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Hello, recently went on a trip to highcliffe beach/Barton on Sea (both have same formations and stretch of beach). I found 11 water-worn shark teeth from the shingle which are attached (I can post more of specific ones if needed) and lots of gastropods directly from the Barton clay, pictures will follow tomorrow if those. The formation is 40M years old. 

 

I have some rough ideas for what they may be but need some help :D Going from left to right starting on the first row:

1&2 I believe to be sand tiger shark of some sort. 

3,4,5 and 6 I thought could be Carcharodon Auriculatus.

7 Is part of a ray plate, although very hard to capture in a photo as it is so small.

 

Next row I don't have a clue about really except 1st I think is striatolomata sp. And 4 along (second tiny one) I think is also sand tiger possibly.

 

Particularly curious about the one I posted more photos of individually (⁶th along on row 2) as it has a very circular top, so wondered if this could be an alligator or croc tooth?

 

As I said I can post more of any individual ones and the gastropods tomorrow. Thanks in advance for any help, as I am in full noob mode trying to figure these out :P.

 

IMG_20210826_213548.thumb.jpg.2971d8e48d0ce2ba9c7ccd00f6dc0ff9.jpg

 

IMG_20210826_213615.thumb.jpg.ace973e9fb717359b2935ffda744f5ee.jpg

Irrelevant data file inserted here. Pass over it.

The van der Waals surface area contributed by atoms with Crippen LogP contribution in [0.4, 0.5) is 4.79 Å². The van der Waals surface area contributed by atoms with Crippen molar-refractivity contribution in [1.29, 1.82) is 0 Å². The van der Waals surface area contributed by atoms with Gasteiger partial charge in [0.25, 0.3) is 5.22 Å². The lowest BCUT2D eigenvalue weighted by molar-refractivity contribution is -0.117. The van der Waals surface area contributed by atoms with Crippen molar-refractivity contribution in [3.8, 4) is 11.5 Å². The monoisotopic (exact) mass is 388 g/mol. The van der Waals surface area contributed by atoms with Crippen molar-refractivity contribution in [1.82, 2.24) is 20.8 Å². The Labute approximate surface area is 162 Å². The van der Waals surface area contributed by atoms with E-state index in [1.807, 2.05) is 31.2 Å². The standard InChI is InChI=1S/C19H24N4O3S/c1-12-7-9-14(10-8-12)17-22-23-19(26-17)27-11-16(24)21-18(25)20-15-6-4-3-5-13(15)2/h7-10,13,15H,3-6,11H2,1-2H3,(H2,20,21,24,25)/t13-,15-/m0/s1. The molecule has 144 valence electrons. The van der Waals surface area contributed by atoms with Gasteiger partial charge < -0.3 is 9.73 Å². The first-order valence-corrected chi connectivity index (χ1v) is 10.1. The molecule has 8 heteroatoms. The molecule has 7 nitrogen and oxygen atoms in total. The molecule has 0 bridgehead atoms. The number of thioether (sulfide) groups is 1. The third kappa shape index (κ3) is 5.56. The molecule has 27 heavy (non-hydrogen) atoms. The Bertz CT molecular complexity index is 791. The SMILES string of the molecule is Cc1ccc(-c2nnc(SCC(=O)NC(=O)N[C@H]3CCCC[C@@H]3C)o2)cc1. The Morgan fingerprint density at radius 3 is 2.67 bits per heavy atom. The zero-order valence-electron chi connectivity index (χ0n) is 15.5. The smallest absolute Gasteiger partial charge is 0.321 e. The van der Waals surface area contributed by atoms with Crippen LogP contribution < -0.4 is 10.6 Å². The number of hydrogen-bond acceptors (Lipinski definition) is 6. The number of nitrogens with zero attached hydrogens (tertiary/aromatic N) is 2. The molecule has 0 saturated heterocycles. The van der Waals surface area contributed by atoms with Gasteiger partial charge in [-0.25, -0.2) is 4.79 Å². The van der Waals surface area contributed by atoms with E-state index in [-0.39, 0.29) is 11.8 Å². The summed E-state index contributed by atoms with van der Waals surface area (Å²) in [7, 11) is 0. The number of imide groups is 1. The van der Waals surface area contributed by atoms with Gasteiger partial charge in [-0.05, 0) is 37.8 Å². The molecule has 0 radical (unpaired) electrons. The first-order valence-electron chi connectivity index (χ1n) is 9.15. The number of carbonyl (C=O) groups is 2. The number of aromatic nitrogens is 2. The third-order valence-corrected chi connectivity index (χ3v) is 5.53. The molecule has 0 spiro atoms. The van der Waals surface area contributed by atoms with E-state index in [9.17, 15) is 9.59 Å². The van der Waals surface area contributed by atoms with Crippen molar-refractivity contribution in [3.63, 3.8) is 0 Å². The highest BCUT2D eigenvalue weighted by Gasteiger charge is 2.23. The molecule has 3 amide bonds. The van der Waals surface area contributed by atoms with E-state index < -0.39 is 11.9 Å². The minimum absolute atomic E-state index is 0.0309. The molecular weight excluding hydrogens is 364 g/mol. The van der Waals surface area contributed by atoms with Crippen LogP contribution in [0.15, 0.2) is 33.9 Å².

IMG_20210826_213021.jpg

 

 

 

IMG_20210826_213057.jpg

 

 

IMG_20210826_213123.jpg

Edited by Harry_
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  • Harry_ changed the title to Shark teeth ID please
  • 2 weeks later...
bthemoose

These are broken and very worn so IDs will be challenging.
 

The tooth you’ve posted multiple angles of looks like it’s the cusp of a shark tooth with the root broken off. The enamel doesn’t look right for reptile. It’s probably some type of sand tiger. I agree the first two on the top row are likely sand tigers as well; some on the bottom row may be too. I’m not sure that you’ll be able to get down to the genus or species on any of these.

 

The middle tooth in the top row looks like it may have a bourlette which could put it within the Otodus lineage of megatooth sharks. The age is right for Otodus (or Carcharocles, not Carcharodon) auriculatus. Do you see any evidence of serrations? Additional photos of that one might also help with the ID.

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